Periodontal Disease: Causes And Prevention

Periodontal Disease: Causes And Prevention

If your gums bleed and you think that it is a normal part of brushing or having teeth, you are mistaken. Such thoughts may interfere with your oral health in negative ways. Specifically, bleeding gums is an indicator of periodontal disease, which may lead to infection and/or tooth loss if left untreated. Don’t hesitate to schedule an appointment with your dentist in Colorado Springs if you suffer from bleeding gums.

More than half of all Americans over the age of 30 suffer from periodontal disease, and many of them don’t know this because they haven’t visited a Colorado Springs dentist in so long. The American Dental Association (ADA) recommends visiting the dentist twice per year. Adhere to this advice to prevent bacteria from infecting your teeth and causing periodontal disease.

What is Periodontal Disease?

Periodontal disease is known as gingivitis in its early stages. Many people also refer to the condition like gum disease. Whatever your preferred name, the results are all the same. Periodontal disease occurs when your gums become infected with bacteria that may spread to the teeth and destroy the structure that supports the jawbone and teeth. This may cause teeth to loosen and fall out.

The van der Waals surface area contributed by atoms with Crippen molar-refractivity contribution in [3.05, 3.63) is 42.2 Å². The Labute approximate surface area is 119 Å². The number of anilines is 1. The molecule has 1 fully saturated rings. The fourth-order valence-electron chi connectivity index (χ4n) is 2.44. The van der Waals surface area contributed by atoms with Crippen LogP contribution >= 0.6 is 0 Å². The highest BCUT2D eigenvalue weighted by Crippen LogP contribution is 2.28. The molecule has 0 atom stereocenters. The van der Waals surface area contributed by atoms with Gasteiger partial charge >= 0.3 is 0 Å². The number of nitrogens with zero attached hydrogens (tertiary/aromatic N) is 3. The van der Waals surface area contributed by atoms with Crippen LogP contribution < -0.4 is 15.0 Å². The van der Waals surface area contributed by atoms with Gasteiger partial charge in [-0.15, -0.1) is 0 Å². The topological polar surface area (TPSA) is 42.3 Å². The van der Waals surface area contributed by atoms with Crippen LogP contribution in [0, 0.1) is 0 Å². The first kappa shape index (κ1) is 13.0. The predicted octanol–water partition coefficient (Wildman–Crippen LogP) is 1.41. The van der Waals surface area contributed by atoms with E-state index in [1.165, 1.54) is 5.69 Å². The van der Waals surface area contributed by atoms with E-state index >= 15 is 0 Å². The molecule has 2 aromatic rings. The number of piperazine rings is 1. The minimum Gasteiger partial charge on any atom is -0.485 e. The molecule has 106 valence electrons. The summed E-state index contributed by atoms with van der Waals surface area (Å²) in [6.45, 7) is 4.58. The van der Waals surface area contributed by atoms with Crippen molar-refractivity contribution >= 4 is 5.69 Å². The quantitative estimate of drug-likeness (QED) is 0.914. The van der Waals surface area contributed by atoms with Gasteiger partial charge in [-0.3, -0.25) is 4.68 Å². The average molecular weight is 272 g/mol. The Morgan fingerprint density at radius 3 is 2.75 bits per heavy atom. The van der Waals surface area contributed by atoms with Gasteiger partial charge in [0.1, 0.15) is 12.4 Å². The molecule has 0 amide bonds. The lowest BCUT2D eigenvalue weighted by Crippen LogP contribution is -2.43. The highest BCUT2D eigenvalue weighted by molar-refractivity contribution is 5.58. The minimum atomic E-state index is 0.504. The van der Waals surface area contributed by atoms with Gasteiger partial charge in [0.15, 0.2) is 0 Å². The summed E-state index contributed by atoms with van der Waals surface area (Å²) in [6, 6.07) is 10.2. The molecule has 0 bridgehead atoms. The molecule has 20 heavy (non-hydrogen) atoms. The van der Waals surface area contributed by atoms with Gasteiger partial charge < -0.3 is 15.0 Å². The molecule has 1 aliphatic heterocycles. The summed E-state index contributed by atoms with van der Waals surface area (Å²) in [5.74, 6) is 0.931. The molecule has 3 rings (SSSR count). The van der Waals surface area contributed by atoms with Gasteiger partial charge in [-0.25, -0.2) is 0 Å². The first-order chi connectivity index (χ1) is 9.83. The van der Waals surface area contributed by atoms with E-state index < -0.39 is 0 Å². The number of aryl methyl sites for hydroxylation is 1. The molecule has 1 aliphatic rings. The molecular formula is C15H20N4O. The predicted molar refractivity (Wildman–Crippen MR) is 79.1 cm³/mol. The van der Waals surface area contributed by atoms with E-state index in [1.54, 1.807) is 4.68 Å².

What Causes Periodontal Disease?

Periodontal disease is caused by dental plaque bacteria. Plaque is a sticky substance that forms on the teeth after brushing. To get rid of the bacteria, your body’s immune system releases substances that damage the gums, alveolar bone, and/or the periodontal ligament. In turn, swollen, bleeding gums is often the result. This is a sign of gingivitis.

How to Prevent Periodontal Disease

Proper dental care is imperative in the prevention of periodontal disease. It’s also vital to visit our dentist in Colorado Springs twice annually, as recommended by the American Dental Association. Don’t hesitate to schedule an extra appointment if you endure tooth pain or experience signs and symptoms that suggest gingivitis or periodontal disease.

  • Brush your teeth thorough twice each day to help remove plaque from the teeth
  • Schedule two visits with your dentist each year
  • Schedule a dental cleaning with the hygienist. This removes plaque in hard to reach areas.
  • Purchase a soft-bristled toothbrush. Replace it every three months.
  • Don’t forget to floss.

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